European journal of immunology

Sweetened antibodies against humoral autoimmunity: sialylated antibodies are required for IVIg-mediated therapy.

PMID 24700289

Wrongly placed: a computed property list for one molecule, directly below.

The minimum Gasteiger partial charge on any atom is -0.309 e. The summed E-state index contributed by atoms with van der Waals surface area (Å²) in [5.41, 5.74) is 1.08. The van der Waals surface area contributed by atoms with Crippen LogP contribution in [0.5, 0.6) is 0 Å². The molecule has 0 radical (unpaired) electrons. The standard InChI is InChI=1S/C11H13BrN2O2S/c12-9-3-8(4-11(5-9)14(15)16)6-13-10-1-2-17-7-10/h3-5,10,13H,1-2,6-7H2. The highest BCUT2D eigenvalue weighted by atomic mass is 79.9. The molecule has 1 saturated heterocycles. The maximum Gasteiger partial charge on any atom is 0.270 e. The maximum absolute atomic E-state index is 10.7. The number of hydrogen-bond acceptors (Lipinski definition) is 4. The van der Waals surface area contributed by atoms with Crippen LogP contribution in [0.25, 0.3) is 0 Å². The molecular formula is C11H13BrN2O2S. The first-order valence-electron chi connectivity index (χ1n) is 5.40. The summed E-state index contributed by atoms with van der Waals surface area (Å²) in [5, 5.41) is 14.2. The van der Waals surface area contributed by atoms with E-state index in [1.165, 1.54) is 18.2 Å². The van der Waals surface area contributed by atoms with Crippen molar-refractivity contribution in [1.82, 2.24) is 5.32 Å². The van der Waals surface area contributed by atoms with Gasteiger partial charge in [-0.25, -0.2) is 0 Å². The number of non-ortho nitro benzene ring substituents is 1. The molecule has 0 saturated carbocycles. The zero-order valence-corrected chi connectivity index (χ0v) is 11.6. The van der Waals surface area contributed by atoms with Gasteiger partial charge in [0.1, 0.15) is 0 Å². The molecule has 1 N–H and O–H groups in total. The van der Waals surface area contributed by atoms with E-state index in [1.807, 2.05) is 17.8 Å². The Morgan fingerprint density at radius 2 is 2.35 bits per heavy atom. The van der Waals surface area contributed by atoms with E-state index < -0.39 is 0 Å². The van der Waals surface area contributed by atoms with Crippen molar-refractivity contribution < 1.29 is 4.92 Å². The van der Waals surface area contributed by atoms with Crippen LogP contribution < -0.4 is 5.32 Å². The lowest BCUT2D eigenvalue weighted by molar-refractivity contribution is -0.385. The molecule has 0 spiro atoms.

Antibodies are well known for their role in humoral immunity, and their prominent involvement in the protection afforded by successful vaccines against infections. A less appreciated function of antibodies is their capacity to dampen the autoimmune responses associated with some inflammatory diseases. Nevertheless, this paradoxical activity of antibodies is used to treat patients with autoimmune disease. Preparations of polyclonal serum IgG, which are obtained from pools of thousands of human blood donors and are called intravenous immunoglobulin (IVIg), are commonly used to treat patients suffering from immunothrombocytopenia. Although of important clinical significance the anti-inflammatory function of polyclonal IgG remains poorly understood. Previous studies have primarily addressed its mode of action in a prophylactic setting. However, IVIg is usually applied therapeutically in the clinic. In a study published in this issue of the European Journal of Immunology, Schwab et al. [Eur. J. Immunol. 2014. 44: 1444-1453] focus specifically on the protective effect of IVIg in a therapeutic setting, in four different mouse models of autoantibody-mediated pathology, in order to better approach the condition in human disease and therapy. This Commentary discusses how their findings have key implications for our understanding, and further deciphering, of the mode of action of this therapy.